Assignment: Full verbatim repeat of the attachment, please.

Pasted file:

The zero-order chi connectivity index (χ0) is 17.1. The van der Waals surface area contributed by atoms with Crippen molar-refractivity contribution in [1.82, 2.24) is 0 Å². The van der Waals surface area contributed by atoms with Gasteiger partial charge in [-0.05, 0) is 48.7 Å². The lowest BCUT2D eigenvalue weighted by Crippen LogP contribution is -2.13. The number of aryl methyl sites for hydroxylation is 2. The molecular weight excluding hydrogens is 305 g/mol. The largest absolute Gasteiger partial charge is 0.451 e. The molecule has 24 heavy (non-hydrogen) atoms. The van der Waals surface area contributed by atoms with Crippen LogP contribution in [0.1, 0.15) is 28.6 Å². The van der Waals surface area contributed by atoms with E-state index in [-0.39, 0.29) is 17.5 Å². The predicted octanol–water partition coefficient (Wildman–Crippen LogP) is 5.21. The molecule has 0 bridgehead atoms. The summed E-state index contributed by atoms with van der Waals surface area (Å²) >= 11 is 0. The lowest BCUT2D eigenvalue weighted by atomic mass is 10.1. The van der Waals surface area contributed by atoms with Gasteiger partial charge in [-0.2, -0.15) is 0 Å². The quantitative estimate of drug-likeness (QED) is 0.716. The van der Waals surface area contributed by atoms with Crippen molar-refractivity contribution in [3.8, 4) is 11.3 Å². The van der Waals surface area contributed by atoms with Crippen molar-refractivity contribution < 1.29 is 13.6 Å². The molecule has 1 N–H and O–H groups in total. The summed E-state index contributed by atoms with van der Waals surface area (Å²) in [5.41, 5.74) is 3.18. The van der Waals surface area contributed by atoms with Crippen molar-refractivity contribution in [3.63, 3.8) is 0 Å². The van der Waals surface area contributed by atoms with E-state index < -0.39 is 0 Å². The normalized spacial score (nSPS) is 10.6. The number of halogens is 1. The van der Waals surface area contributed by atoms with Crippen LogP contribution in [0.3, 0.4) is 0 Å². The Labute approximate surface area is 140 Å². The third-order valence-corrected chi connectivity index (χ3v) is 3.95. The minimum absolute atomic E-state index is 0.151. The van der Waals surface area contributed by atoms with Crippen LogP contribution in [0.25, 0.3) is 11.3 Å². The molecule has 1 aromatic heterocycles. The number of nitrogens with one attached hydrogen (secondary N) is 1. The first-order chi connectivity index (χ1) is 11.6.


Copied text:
The zero-order chi connectivity index (χ0) is 17.1. The van der Waals surface area contributed by atoms with Crippen molar-refractivity contribution in [1.82, 2.24) is 0 Å². The van der Waals surface area contributed by atoms with Gasteiger partial charge in [-0.05, 0) is 48.7 Å². The lowest BCUT2D eigenvalue weighted by Crippen LogP contribution is -2.13. The number of aryl methyl sites for hydroxylation is 2. The molecular weight excluding hydrogens is 305 g/mol. The largest absolute Gasteiger partial charge is 0.451 e. The molecule has 24 heavy (non-hydrogen) atoms. The van der Waals surface area contributed by atoms with Crippen LogP contribution in [0.1, 0.15) is 28.6 Å². The van der Waals surface area contributed by atoms with E-state index in [-0.39, 0.29) is 17.5 Å². The predicted octanol–water partition coefficient (Wildman–Crippen LogP) is 5.21. The molecule has 0 bridgehead atoms. The summed E-state index contributed by atoms with van der Waals surface area (Å²) >= 11 is 0. The lowest BCUT2D eigenvalue weighted by atomic mass is 10.1. The van der Waals surface area contributed by atoms with Gasteiger partial charge in [-0.2, -0.15) is 0 Å². The quantitative estimate of drug-likeness (QED) is 0.716. The van der Waals surface area contributed by atoms with Crippen molar-refractivity contribution in [3.8, 4) is 11.3 Å². The van der Waals surface area contributed by atoms with Crippen molar-refractivity contribution < 1.29 is 13.6 Å². The molecule has 1 N–H and O–H groups in total. The summed E-state index contributed by atoms with van der Waals surface area (Å²) in [5.41, 5.74) is 3.18. The van der Waals surface area contributed by atoms with Crippen molar-refractivity contribution in [3.63, 3.8) is 0 Å². The van der Waals surface area contributed by atoms with E-state index < -0.39 is 0 Å². The normalized spacial score (nSPS) is 10.6. The number of halogens is 1. The van der Waals surface area contributed by atoms with Crippen LogP contribution in [0.3, 0.4) is 0 Å². The Labute approximate surface area is 140 Å². The third-order valence-corrected chi connectivity index (χ3v) is 3.95. The minimum absolute atomic E-state index is 0.151. The van der Waals surface area contributed by atoms with Crippen LogP contribution in [0.25, 0.3) is 11.3 Å². The molecule has 1 aromatic heterocycles. The number of nitrogens with one attached hydrogen (secondary N) is 1. The first-order chi connectivity index (χ1) is 11.6.